So perhaps we have a title race after all.  Dynamo remain in second place, eight points behind Tornado with one more game played, while Agidel are in third, 15 points out.  But — and this is the important bit — Agidel also have three games in hand on Tornado.  Should they win on Thursday and take all three of those in-hand matches in regulation, the team from Ufa will be only three points out of first place.  It remains a long shot: Agidel will need to be nearly perfect the rest of the way, while Tornado, once Thursday’s contest is over, will no games left against a team higher than fourth place in the standings.  However, there is certainly some intrigue to look forward to.



Yekaterina Smolina. (Image Source)

Off the ice, there was an interesting player move in the Women’s Hockey League this past week, as 28-year-old forward Yekaterina Smolina departed Dynamo St. Petersburg for Djurgårdens IF of the Svenska Damhockeyligan (the Swedish Women’s Hockey League).  Smolina, born in Ust-Kamenogorsk, Kazakhstan, has represented Russia at two Olympics (2006 and 2014) and numerous World Championships over the past ten years.  She scored 2-7-9 in 14 games for Dynamo this season before the move, and had a very impressive 2015-16 campaign indeed: 23 gp, 14-19-33.

Smolina has now played three games for her new club, and has recorded her first point (an assist) in Sweden.  The move to Djurgårdens, incidentally, makes her the first Russian player in the Swedish women’s league (h/t to Arto Palovaara for that bit of info).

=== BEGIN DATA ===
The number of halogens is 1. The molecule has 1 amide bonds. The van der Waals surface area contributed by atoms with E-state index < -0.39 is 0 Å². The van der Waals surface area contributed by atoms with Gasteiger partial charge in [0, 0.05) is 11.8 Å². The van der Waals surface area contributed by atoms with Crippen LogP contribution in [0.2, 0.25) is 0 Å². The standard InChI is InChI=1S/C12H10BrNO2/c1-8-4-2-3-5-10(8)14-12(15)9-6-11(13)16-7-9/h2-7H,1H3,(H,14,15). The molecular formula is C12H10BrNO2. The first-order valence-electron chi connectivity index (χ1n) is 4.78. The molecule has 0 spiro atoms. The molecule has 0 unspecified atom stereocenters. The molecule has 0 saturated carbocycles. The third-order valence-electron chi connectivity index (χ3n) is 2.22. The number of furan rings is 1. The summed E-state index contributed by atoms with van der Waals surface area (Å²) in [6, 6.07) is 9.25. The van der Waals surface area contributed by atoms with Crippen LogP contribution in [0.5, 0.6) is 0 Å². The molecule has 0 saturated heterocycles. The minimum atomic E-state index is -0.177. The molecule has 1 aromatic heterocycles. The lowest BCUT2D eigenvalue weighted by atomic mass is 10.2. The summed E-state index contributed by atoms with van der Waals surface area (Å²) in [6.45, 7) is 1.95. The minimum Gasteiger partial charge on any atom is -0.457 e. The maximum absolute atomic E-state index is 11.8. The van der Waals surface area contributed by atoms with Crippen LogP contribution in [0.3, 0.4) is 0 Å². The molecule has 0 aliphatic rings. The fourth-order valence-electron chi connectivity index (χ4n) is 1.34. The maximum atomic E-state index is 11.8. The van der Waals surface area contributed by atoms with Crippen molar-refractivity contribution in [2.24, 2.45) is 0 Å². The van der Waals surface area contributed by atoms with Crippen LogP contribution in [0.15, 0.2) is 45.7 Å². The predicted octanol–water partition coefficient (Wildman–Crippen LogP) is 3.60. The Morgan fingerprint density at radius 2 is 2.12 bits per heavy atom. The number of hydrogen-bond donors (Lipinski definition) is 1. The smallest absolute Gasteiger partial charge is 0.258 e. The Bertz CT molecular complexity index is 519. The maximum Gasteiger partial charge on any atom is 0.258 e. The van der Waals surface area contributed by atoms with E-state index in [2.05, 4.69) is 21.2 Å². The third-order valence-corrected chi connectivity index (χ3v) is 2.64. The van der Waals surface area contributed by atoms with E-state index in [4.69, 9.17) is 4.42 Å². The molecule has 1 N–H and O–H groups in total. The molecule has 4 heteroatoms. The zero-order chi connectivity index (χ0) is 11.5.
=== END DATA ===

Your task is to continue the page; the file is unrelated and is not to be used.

Dynamo St. Petersburg also acquired a player this past week, signing 18-year-old defender Mariya Pugina out of SKIF’s youth system.  Pugina got into nine games (one assist) for SKIF’s senior squad last season, and played for Russia at the U18 Worlds, but had not cracked the Women’s Hockey League roster this season.  However, she has now; Pugina played in all three of Dynamo’s routs of SKSO, and got her name on the scoresheet with an assist.


There was some rather intriguing off-ice news for Russian women’s hockey in general this week as well: the Russian Ministry of Sport has announced the resumption in 2017 of subsidy-payments to women’s hockey clubs.  MinSport previously had subsidized women’s hockey from 2011 to 2014.  Exactly which clubs will be eligible remains to be learned, but it is interesting that the idea of reinstating the subsidies seems to have come, per the linked article, from Russian Federation President Vladimir Putin himself, who commented on the need for government aid at April meeting of the Council on Physical Fitness and Sports.  We await further details on this story.